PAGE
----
Funny that the Foreign Office website claims it is a “modern and effective Foreign & Commonwealth Office that is clear about its role and focuses its effort where it can make the greatest difference” – I gave up after half an hour trying to find a clear articulation of the UKs policy on Zimbabwe. I found a statement from Gordon Brown which included “The whole international community must speak up against the climate of fear in Zimbabwe……We, and others, stand ready to help rebuild Zimbabwe once democracy returns. I pledge that Britain will be in the vanguard of this effort” Is THAT the policy? That everyone should speak up and then we will help once change happens? I then found some bloggers on the FCO website . Surely the FCO should realise that to use itself as a platform will immediately loose the Harare bloggers their credibility? Blogging is about independent thought – anyone who stumbles upon this will sniff the spin from a mile away. (personal bug bear sorry - the best Milliband could do would be to offer some off the cuff comment on other bloggers sites). There was more about the registration of British Nationals in Zimbabwe and travel advice than about UK policy.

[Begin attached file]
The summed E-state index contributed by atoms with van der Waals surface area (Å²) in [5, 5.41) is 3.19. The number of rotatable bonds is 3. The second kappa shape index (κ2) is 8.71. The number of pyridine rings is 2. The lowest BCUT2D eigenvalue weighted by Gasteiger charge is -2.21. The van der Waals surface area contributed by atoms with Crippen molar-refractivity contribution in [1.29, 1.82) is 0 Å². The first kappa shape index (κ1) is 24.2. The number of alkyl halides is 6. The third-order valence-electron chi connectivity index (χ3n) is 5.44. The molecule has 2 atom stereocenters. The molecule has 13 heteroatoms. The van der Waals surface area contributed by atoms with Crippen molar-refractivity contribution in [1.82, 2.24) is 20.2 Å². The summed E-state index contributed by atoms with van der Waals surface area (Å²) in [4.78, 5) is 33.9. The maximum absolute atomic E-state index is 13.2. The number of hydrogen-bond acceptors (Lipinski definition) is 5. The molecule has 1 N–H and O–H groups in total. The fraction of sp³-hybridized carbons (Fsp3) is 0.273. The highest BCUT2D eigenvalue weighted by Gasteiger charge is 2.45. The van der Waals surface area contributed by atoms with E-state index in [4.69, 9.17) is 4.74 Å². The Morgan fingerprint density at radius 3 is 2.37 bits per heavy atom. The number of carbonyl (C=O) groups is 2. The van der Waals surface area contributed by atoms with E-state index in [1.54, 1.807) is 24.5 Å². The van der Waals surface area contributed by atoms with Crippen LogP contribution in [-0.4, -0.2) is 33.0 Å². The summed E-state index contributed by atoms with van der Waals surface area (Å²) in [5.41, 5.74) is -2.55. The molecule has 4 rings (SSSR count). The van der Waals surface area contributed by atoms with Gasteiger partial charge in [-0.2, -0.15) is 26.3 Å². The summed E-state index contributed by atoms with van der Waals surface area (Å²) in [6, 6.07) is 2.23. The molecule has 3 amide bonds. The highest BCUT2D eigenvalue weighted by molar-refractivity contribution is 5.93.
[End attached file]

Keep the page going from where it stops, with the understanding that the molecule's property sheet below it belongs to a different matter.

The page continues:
Fact is, Britain spends about 30 million quid on Zimbabwe each year. It is spent on tackling HIV and AIDS and reducing food insecurity. According to Department for International Development website it is also spent supporting orphans and vulnerable children to help keep them in school and protect them from abuse. I want to know more about this. I KNOW it is not British. I KNOW DFiD would NEVER engage in Public Diplomacy, but come on, let’s take some credit where it is due and hear about exactly what we ARE doing in Zimbabwe.